I was hoping that the Premier League final day would be full of drama. It was not.
Even though it took 28 minutes and going a goal down for Manchester City to score against Brighton, it was always going to happen.
The first 15 minutes saw City take four shots and forced into five clearances. If City kept up that trajectory they’d have got 24 shots over the match. The chances of hanging on in those circumstances are, to say the least, slim.
City’s first goal is a bit of a sign of the dangers of defending that deeply for the amount of time Brighton were planning on doing it for (ie, the whole game). A bit of interplay, the ball going through a centre-back’s legs, a wonky offside line — suddenly Man City have the ball 8-10 yards from goal. Oh, and Aguero’s put it in the net.
Almost immediately afterwards, City got another chance, a header for Bernardo Silva that was open, but saved. It was an open header, in part, because Brighton were playing so deeply.
As the ball went in, City had five players in a position to attack a potential cross. Brighton had a number of players back — almost two banks of four inside their own 18-yard box — but their midfielders weren’t tracking back as determinedly as the City forwards were preparing to attack a cross.
While this is arguably just sloppy defending, it’s also a symptom of spending prolonged periods with your backline well within the box. If the midfielders were to chase back properly, they’d have left an extraordinary amount of space on the edge of the box. Brighton could’ve had a flat back 7 on the edge of their own six-yard box.
Now for picture fun time with Diogo Dalot.
This is the lead-up to the penalty that Dalot gives away in Manchester United’s 2-0 defeat to Cardiff City.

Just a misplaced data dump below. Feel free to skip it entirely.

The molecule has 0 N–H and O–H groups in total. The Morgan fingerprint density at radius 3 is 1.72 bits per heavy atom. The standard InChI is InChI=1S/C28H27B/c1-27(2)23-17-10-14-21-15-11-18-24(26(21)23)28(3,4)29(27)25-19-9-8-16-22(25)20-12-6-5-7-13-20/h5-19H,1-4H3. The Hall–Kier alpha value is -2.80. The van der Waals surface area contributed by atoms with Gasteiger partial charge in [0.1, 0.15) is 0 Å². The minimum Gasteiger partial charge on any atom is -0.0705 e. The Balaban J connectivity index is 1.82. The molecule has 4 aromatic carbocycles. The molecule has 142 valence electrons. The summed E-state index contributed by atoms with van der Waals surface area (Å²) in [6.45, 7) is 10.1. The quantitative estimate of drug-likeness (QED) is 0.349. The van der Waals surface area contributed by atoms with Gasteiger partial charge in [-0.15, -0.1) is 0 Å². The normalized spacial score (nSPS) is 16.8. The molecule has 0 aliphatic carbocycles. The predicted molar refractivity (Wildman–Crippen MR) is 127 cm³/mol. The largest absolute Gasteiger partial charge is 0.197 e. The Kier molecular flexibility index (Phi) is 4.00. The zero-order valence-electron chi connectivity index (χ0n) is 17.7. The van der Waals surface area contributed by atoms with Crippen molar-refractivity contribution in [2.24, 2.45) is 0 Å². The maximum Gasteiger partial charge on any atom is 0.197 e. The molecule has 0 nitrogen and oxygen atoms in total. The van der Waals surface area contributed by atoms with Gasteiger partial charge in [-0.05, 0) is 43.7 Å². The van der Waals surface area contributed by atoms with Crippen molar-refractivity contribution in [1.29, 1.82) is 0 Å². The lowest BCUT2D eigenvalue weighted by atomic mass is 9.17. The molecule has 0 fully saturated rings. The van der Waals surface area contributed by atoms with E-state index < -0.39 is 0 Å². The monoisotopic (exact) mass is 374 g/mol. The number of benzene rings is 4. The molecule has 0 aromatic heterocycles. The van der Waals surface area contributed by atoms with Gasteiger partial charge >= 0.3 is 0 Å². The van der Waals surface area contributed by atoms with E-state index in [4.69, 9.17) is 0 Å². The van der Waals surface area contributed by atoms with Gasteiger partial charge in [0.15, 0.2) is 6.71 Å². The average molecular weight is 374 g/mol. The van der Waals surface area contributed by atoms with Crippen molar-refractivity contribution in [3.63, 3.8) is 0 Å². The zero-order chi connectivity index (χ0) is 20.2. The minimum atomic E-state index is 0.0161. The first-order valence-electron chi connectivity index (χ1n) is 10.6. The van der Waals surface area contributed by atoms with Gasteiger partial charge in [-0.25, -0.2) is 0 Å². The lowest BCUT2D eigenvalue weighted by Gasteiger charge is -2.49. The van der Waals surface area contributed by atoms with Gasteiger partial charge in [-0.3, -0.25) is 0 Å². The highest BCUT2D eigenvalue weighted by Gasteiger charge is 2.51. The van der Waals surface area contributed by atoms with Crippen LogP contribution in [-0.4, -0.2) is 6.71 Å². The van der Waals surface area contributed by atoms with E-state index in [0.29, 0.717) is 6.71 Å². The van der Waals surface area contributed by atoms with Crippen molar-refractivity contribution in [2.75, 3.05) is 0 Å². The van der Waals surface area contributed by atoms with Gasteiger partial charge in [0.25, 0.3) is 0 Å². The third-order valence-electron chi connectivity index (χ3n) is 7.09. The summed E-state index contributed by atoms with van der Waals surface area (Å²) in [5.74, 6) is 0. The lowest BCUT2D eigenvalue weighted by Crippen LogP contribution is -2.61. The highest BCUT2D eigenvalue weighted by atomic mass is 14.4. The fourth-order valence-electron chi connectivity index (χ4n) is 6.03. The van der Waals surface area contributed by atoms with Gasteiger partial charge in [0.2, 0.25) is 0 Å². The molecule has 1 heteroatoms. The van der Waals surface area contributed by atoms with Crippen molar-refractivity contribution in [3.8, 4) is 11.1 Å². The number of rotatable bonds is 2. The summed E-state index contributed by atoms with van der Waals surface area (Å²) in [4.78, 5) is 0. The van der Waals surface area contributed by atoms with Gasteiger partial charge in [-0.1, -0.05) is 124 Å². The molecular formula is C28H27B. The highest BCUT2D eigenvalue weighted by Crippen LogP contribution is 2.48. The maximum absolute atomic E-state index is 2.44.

It looks like Dalot should have it under control, yeah? The 20-year-old is side-on, fairly well-positioned, has a man to help him. He just needs to show the man down the line and be ready to give chase.
But somehow, Mendez-Laing easily gets past him. I have a suspicion that Dalot’s right knee is too square. Part of his body should be already facing the direction he’ll have to run in down the line. It isn’t. He looks ready but he’s not ready. Still, he has time to learn.
Another kid who made mistakes on the final day was Bournemouth’s Jack Simpson, having a torrid time of it against Crystal Palace in a 5-3 defeat. He left a high, dropping ball completely for Crystal Palace’s first, assuming that Steve Cook would deal with it or just chickening out.
Then Palace’s third goal was a save deflected onto his knee and in for an own goal. And then for Palace’s fourth he was caught checking his shoulder, where he already should have known nobody was, at just the time that Patrick van Aanholt broke into the box.
He was then subbed off for another centre-back (just before Palace’s 5th). Poor kid.
Last thing in this end-of-Premier-League-season round-up isn’t actually to do with the Premier League. Although I didn’t watch the match, I saw that there was a bit of diving controversy in Derby vs Leeds in the Championship play-offs.
There was some brief moralising, or counter-moralising, about diving on my Twitter timeline which I, of course, have thoughts on.
There are two types of diving: signal-diving, and deception-diving.
Signal-dives are ones where a player’s been impeded and fouled, but referees aren’t likely to give a foul unless they go down.
Deception-dives are the bad ones. They’re the ones where there’s not been a foul or there’s no reasonable expectation that there will be a foul.
Unfortunately, the line between them is grey and fuzzy. If a defender dives into a challenge, the attacker might dive out of the way in anticipation of being fouled. That’s fine. But at what point does anticipation of a foul become a premeditated dive? Similarly, at what point does drawing contact from a defender become going out of one’s way for it?
Anyway, I think that this is important in the discussion around diving. Some dives are a symptom of the way that referees referee the game. Some are deception. It’s hard to tell. Who’d be a defender. Who’d be a referee.